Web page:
Then she came to America with her mother looking for better opportunities and got an abortion.

“I was feeling so much fear and hopelessness,” she says on a StrongTower27 video.

Even though her family was entrenched in Islam, her dad was an alcoholic who kicked her and spat on her. “He called me names that no father should ever call his daughter,” she says.

Other than his besetting sin, he tried to keep the traditions of Islam religiously.

Aisha found no love in her family or in her religion.

“I felt like I could never keep up or measure up to what was expected,” she says. “And my family wasn’t too keen on my asking questions.”

Mom was mortified by the downward slide of the family. She even feared for her own life. So she asked her husband to move the family to America where her kids could learn English and have better job prospects.

He agreed, and they moved in 2000, while he stayed in Jordan. His alcoholism only worsened.

Longing for love, Aisha got a boyfriend in high school and got pregnant at age 17. Lying on the bathroom floor with the positive pregnancy test, she cried. She couldn’t tell her dad; he would kill her out of Islam’s call for “honor killing.”

“He would have murdered me, literally,” she says.

Aisha couldn’t tell her Mom; she would tell her Dad.

Feeling like she had no options, she made the terrible choice to kill her baby.

“That was very hard for me because I always valued life,” she says. “I always daydreamed about what it would be like to hold my baby one day. To have gone through that was very devastating for me. I struggled with shame, embarrassment, depression, anxiety and self-worth.”

Her attempt to fill the void with things of the world left her empty.

“I was going down a dangerous and dark and downward spiral,” she admits. “I knew that my sins were deep and unforgivable in Islam. I knew that I was so extremely hated by Allah.”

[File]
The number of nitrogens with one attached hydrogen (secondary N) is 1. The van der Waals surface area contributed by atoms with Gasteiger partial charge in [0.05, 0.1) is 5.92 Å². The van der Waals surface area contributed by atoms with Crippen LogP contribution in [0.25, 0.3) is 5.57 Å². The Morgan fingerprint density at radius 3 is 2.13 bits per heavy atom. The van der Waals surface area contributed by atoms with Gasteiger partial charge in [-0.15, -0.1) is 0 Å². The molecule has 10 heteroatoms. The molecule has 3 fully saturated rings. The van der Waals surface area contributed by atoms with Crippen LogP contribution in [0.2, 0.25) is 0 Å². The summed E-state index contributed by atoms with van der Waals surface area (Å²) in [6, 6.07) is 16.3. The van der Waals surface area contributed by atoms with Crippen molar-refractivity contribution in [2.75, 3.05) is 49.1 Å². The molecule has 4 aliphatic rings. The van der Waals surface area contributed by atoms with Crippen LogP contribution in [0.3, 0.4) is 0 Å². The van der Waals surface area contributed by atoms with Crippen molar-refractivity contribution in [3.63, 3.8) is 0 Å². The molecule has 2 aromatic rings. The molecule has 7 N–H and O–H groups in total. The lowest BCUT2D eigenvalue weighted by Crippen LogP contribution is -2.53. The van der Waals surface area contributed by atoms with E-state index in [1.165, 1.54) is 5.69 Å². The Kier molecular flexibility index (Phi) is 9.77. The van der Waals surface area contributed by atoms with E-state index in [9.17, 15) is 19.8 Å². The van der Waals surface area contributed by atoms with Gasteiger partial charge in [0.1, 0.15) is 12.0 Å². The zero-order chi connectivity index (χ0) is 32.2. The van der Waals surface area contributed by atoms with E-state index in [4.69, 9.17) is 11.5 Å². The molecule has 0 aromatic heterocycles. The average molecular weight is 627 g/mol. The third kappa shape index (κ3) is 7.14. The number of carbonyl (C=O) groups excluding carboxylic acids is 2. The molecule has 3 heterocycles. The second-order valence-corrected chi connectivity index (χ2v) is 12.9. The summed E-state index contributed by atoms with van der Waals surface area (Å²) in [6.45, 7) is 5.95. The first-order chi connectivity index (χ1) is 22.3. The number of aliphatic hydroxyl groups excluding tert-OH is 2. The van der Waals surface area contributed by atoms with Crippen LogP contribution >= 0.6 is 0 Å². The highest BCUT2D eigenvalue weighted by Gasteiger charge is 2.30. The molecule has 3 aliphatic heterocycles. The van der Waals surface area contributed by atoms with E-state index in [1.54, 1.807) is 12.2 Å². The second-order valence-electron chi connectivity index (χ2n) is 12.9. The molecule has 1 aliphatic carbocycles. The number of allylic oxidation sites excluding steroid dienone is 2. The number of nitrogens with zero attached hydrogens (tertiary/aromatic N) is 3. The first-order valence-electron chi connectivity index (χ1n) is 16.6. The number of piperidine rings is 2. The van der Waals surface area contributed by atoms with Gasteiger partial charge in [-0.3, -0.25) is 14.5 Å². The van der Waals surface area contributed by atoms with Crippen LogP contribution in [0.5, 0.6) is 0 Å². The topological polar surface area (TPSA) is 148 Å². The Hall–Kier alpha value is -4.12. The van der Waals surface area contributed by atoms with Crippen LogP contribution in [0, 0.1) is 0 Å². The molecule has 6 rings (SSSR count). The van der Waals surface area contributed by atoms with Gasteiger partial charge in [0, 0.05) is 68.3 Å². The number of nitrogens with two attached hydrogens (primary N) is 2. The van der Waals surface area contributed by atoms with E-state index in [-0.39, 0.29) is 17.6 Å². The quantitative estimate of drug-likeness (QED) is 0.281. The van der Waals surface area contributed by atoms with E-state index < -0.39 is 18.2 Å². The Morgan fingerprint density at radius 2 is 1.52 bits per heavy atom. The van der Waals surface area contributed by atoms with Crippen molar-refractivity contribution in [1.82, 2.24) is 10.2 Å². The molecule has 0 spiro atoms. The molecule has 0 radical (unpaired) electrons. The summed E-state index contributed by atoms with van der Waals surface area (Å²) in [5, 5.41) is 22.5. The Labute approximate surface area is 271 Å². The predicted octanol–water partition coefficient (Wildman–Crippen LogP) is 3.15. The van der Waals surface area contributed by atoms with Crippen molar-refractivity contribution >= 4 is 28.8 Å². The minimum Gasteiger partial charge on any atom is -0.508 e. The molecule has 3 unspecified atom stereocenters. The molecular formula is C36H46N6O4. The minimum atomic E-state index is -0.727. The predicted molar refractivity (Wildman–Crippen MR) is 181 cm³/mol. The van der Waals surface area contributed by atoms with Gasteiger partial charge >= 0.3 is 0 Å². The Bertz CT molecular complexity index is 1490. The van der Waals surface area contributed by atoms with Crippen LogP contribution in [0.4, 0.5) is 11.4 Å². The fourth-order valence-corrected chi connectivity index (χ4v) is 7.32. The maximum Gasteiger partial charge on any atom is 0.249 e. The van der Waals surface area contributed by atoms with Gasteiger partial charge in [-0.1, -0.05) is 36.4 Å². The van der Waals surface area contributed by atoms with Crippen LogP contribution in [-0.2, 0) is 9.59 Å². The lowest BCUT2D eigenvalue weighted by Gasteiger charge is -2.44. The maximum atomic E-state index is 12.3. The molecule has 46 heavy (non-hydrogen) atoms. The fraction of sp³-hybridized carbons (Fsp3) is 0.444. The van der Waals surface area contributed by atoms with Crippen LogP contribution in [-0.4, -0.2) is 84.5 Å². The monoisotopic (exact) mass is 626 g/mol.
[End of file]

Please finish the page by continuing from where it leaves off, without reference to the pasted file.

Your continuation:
In her quest for forgiveness and hope, she actually opened the only “holy book” she knew and read Surah 4:168-169: Those who disbelieve and commit wrong Allah will never forgive them, nor will he guide them to a path. Except the path of Hell.

“I remember reading that and feeling so much fear and hopelessness,” she says.

“Allah, I don’t know who you are. I don’t know if you even exist,” she prayed. “I’ve been praying to you for 27 years, and I’ve never felt your presence.”

She wept bitterly. In the depths of despair, her mind began to consider suicide.

“If there’s no form of forgiveness for me in Islam, what’s the point of me living?” she reasoned.

Then something happened that was totally unexpected.

“As I was crying I heard an audible voice,” she remembers. “I heard the name, ‘Jesus.’”

With tears streaming down her face, she looked up to Heaven and raised her hands.

“Jesus, I don’t know who you are, but if you are who they say you are, please reveal yourself to me because I can’t go on living life like this anymore,” she prayed. Read the rest: Freed from the wrath of Allah

Madame Giorgio in Atlanta breaks free from the chains and comes to Jesus

As a madame in Atlanta, Pamela Hillman had a mansion and drove a Hummer.

“I always had a lot of money,” Pamela says on a CBN video. “It was a very big business.”

Pamela was a small town girl, whose mom was a free-spirited Playboy bunny and whose Dad was an abusive alcoholic.

Trouble started for her when she was 5 years old and begged her dad to be able to keep a stray puppy she brought home.

“If you come upstairs with me, you can have him,” her dad told her.

When she ascended the stairs, she was violated. “Something happened that day. It planted a seed that I could get what I want by going upstairs.”